Mason bees and fruit trees share a two-way street


For mason bees, the wait for their first meal is a long one, six months if it’s a day.

There’s no TV, no smart phone, not even a book to while away the time as these solitary bees hang out in their tight cocoons waiting for the cool temperatures of early spring to break them out of lethargy, to convene at the floral banquet waiting for them among the branches of fruit trees.

And because honeybees and other pollinators haven’t made an appearance yet, there’s more sweetness for the native mason bees.

“Mason bees fill a spot in the season when other pollinators like honeybees are not out,” said Brooke Edmunds, a horticulturist with Oregon State University Extension Service. “They’re really important for fruit trees, especially in cool, wet areas.”

After emerging in March – perhaps February this year because of the mild winter — the small, bluish bees start foraging for food for the next generation and combing for suitable nesting sites.

“They’re solitary, non-aggressive bees, so they’re very different from honeybees; they don’t form hives,” said Edmunds, author of the new OSU Extension publication Nurturing Mason Bees in Your Backyard in Western Oregon.

Instead, mason bees, most commonly the native blue orchard mason bee (Osmia lignaria), look for cracks and crevices that fit their need for small spaces where they crawl in and lay eggs. They might find the appropriate spots in wood bored by other insects, siding on buildings or nesting blocks filled with tubes provided by gardeners.

“Gardeners can purchase cocoons containing adult bees as a way of introducing new mason bee populations to their yards,” Edmunds said. “Unfortunately, most garden centers and mail-order sources are probably sold out by now. But you can buy nesting houses and tubes any time. Place these in your garden and you might get lucky and they could nest in them this year.”

To hedge your bets, provide what mason bees need. Fill homemade or purchased nesting houses with cocoons in late winter or spring. You can get elaborate and remove the cocoons each fall, clean them of frass and mites, store them in the refrigerator over winter and reinsert them in the tubes in spring. Or choose the easy way; hang the tubes and wait for the bees to find them. Instructions for both methods are included in Edmunds’ guide.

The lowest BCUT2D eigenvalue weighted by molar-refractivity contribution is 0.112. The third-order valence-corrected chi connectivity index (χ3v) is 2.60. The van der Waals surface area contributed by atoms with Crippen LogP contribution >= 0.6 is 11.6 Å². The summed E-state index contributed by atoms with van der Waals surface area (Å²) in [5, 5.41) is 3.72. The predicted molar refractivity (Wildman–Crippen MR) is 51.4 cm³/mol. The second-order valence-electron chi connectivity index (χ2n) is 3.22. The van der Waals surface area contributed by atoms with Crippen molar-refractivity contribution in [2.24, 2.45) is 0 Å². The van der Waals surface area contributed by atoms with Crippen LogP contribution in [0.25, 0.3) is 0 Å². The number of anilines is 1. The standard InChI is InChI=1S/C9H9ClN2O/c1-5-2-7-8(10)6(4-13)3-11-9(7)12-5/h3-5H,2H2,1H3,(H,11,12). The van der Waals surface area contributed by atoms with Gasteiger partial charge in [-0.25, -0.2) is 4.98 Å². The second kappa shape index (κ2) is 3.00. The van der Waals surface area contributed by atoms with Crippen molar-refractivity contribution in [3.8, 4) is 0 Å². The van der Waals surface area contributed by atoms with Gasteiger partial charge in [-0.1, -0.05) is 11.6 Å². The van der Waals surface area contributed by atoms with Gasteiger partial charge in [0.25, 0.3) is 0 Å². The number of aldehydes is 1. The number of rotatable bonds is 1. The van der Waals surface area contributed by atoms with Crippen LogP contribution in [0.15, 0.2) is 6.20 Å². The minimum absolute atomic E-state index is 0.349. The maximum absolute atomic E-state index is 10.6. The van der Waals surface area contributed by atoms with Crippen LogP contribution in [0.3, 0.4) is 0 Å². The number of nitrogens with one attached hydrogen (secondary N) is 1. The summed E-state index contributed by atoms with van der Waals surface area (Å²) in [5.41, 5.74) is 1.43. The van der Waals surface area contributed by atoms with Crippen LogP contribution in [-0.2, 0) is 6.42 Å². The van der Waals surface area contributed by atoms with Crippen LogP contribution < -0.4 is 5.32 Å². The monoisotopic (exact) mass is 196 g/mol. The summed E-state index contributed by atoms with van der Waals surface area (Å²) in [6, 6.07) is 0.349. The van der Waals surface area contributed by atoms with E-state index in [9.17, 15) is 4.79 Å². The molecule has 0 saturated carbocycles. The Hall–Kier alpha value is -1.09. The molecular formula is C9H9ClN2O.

By far the mason bee’s preferred food comes from early-blooming fruit trees like apples, pears, plums and cherries. So plant one or two. If you’ve got a small lot, choose columnar or dwarf cultivars.

Though not as dear to the bee’s palate, other plants qualify to attract them. Look to crabapples, flowering currant, elderberry, huckleberry, forsythia, pieris and Oregon grape. They’ll head straight for dandelion, Edmunds said, which are in good supply this time of year.

Since mason bees travel only short distances, about 200-300 feet, their favorite plants need to be planted near to nesting spots or away they’ll go. You’ll also need to provide small patches of clay mud, something in abundance in the Willamette Valley. But if you’ve covered your soil with mulch, it’s a good idea to push away a little bit to create a mud pool for them. If the soil dries out, give it a misting. Alternately, put a tray out and fill it with moist clay soil.

The female mason bees use the clay soil to wall up their eggs, which are deposited in the tubes or crevices with nectar and pollen they’ve rolled into little balls, Edmunds explained. They’ll continue to alternate wall, food, egg and wall until they come to the end of the tube or crevice and then wall it up for the next eight months. The eggs develop into small larva that spin cocoons where the adults form. Come spring when temperatures rise to 50 to 60 degrees, the adults break through the cocoon, chew through the clay and fly out to start the process all over again.

In their short three-month life, these single-minded bees do an important job for gardeners. Most significantly they efficiently pollinate prized fruit trees, giving a markedly increased yield. But consider a more altruistic reason, Edmunds said. Mason bees, like other beneficial insects, help diversify the garden, leading to a healthier backyard ecosystem, healthier humans and a healthier planet.

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